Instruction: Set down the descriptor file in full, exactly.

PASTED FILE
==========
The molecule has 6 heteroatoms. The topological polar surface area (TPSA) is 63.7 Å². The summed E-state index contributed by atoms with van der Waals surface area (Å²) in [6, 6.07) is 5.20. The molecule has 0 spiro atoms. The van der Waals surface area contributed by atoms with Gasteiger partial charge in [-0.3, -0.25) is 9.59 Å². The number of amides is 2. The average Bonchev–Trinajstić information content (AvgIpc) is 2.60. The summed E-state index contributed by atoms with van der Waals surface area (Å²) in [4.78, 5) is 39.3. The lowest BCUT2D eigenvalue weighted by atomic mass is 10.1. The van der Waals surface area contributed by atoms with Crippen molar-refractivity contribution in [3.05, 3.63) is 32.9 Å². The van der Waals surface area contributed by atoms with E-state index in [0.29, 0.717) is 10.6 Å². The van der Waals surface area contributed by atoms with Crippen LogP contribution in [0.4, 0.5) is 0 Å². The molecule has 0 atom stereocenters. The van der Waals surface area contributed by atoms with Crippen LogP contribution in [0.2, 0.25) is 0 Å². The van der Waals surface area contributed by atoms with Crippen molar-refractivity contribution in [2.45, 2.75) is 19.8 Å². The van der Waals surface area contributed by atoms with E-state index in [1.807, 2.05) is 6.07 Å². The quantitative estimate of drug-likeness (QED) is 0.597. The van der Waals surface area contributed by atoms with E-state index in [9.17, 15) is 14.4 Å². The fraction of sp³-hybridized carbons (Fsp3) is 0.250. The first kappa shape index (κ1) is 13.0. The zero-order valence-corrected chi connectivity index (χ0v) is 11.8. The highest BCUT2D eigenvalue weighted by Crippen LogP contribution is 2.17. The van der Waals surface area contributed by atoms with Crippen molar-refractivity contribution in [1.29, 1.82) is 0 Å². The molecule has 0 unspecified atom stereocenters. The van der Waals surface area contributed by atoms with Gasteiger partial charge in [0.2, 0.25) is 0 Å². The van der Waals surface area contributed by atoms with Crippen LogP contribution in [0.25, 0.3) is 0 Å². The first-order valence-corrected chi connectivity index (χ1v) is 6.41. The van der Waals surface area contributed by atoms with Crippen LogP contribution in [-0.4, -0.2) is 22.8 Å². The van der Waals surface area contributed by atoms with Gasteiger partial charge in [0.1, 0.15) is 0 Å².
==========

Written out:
The molecule has 6 heteroatoms. The topological polar surface area (TPSA) is 63.7 Å². The summed E-state index contributed by atoms with van der Waals surface area (Å²) in [6, 6.07) is 5.20. The molecule has 0 spiro atoms. The van der Waals surface area contributed by atoms with Gasteiger partial charge in [-0.3, -0.25) is 9.59 Å². The number of amides is 2. The average Bonchev–Trinajstić information content (AvgIpc) is 2.60. The summed E-state index contributed by atoms with van der Waals surface area (Å²) in [4.78, 5) is 39.3. The lowest BCUT2D eigenvalue weighted by atomic mass is 10.1. The van der Waals surface area contributed by atoms with Crippen molar-refractivity contribution in [3.05, 3.63) is 32.9 Å². The van der Waals surface area contributed by atoms with E-state index in [0.29, 0.717) is 10.6 Å². The van der Waals surface area contributed by atoms with Crippen LogP contribution in [0.4, 0.5) is 0 Å². The molecule has 0 atom stereocenters. The van der Waals surface area contributed by atoms with Crippen LogP contribution in [0.2, 0.25) is 0 Å². The van der Waals surface area contributed by atoms with Crippen molar-refractivity contribution in [2.45, 2.75) is 19.8 Å². The van der Waals surface area contributed by atoms with E-state index in [1.807, 2.05) is 6.07 Å². The quantitative estimate of drug-likeness (QED) is 0.597. The van der Waals surface area contributed by atoms with E-state index in [9.17, 15) is 14.4 Å². The fraction of sp³-hybridized carbons (Fsp3) is 0.250. The first kappa shape index (κ1) is 13.0. The zero-order valence-corrected chi connectivity index (χ0v) is 11.8. The highest BCUT2D eigenvalue weighted by Crippen LogP contribution is 2.17. The van der Waals surface area contributed by atoms with Crippen molar-refractivity contribution in [1.29, 1.82) is 0 Å². The molecule has 0 unspecified atom stereocenters. The van der Waals surface area contributed by atoms with Gasteiger partial charge in [0.2, 0.25) is 0 Å². The van der Waals surface area contributed by atoms with Crippen LogP contribution in [0.25, 0.3) is 0 Å². The first-order valence-corrected chi connectivity index (χ1v) is 6.41. The van der Waals surface area contributed by atoms with Crippen LogP contribution in [-0.4, -0.2) is 22.8 Å². The van der Waals surface area contributed by atoms with Gasteiger partial charge in [0.1, 0.15) is 0 Å².